" This [research] should reassure health professionals that they can safely recommend black cohosh to their menopausal patients who cannot or choose not to take HRT [hormone replacement therapy]," says researcher Tieraona Low Dog, MD, Clinical Assistant Professor at the University of New Mexico Department of Family and Community Medicine.

    While HRT has been used to help women cope with menopause, a flurry of studies in the past few years have shown that HRT increases the risk of heart disease and cancer. Instead, black cohosh, which alleviates such menopausal discomforts as hot flashes, has been shown to be much safer.

    Keeping Track of Crucial Vitamins

    While continuing to take multivitamins and minerals at this age is important, some experts believe that as we grow older, vitamin D supplementation, as well as taking antioxidant nutrients, is particularly vital. Arthritis is a common affliction of aging, and rheumatoid arthritis (RA) is one particularly destructive form of this joint problem. But taking vitamin D can significantly lower your risk of this condition.

    When scientists analyzed the diets of 30,000 middle-aged women in Iowa over 11 years, they found that women who consumed vitamin D supplements were 34% less likely to suffer RA (Arth Rheu 1/03).

    Other vitamins are equally important to an older woman's well-being. For example, vitamins C and natural E have been found to lower the risk of stroke in those over the age of 55 (Neurology 11/11/03). In this study, smokers who consumed the most vitamin C and natural vitamin E were 70% were much less likely to suffer strokes than smokers whose diets were missing out on these vitamins.

    Rich sources of vitamin C in food include oranges and other citrus fruits, strawberries, red and green peppers, broccoli and brussels sprouts. Sources of vitamin E include vegetable oils such as sunflower seed, cottonseed, safflower, palm and wheat germ oils, margarine and nuts.

    Saving Your Sight

    After age 55, your eyes are particularly vulnerable. Eight million Americans of this age are at risk for age-related macular degeneration (AMD), a condition that destroys structures in the back of the eye necessary for vision (Arch Ophthal 11/03). But you can drop your risk of AMD by taking supplements of antioxidant vitamins and zinc, according to researchers at Johns Hopkins' Wilmer Eye Institute.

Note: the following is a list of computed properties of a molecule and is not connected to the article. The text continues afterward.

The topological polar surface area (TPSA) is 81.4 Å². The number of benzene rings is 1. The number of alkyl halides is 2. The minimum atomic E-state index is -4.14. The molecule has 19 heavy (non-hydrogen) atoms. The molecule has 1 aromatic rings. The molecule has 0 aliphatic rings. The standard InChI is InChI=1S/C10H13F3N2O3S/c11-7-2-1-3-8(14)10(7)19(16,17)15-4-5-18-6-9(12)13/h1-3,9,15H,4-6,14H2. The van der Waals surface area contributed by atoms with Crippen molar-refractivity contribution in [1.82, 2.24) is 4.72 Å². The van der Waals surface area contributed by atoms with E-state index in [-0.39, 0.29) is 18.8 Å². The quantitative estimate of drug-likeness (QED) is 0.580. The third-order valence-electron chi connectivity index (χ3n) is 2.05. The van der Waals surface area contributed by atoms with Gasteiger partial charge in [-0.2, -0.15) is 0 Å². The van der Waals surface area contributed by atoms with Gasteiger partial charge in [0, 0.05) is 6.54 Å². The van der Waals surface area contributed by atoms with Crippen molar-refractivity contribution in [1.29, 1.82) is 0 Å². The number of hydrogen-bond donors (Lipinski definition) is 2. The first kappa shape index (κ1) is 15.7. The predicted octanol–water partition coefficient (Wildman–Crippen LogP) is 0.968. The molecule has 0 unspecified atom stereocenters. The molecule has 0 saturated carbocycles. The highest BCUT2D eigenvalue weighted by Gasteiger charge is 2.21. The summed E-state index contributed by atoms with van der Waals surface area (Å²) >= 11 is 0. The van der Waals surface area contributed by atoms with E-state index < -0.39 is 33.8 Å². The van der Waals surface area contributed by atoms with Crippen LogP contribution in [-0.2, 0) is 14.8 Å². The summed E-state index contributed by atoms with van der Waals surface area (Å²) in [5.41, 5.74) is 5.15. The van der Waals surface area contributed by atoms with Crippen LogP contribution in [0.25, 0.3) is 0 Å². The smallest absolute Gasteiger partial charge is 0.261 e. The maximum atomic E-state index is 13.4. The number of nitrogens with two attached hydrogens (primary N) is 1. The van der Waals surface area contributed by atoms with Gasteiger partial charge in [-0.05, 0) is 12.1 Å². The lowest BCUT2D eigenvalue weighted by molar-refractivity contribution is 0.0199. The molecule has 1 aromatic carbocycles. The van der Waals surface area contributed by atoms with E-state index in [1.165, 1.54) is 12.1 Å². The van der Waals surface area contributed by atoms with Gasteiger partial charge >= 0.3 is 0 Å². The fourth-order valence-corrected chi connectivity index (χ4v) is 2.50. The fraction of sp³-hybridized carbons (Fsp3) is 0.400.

Their research shows that a dietary supplement of vitamins C, natural vitamin E and beta carotene, along with zinc, lowers the chances of progressing to advanced AMD in certain at-risk people by about 25%. Daily supplements also reduced the risk of vision loss by about 19%.

    The carotenoids lutein and zeaxanthin also help protect aging eyes. When scientists compared healthy eyes with eyes suffering from AMD, they found that AMD eyes contained lower levels of these vital nutrients (Ophthalmology 2003; 109:1780). Furthermore, they found that levels of these chemicals generally decline as you grow older.

    Healthy at All Ages

    When it comes to designing a healthy lifestyle, general rules like these can be followed, but you should individualize your plan to fit your needs. No matter which type of exercises you pick out or what healthy foods you choose, look for a strategy and a plan you can stick to. If you think a selection of foods are good for you but you absolutely hate their taste, chances are you won't be able to stick to a diet that includes them.

    The same goes for exercise: Pick out activities that you enjoy and that you can perform consistently. That increases your chance of sticking to an exercise program.

    Staying healthy is enjoyable and it helps you get more out of life every day, no matter what stage of life you're in.



    --
    Vitanet ®

    Solaray vitamins - Ultimate Nutrition - Actipet Pet supplements - Action Labs - Sunny Greens - Thompson nutritional - Natural Sport - Veg Life Vegan Line - Premier One - NaturalMax - Kal

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    Home on the Range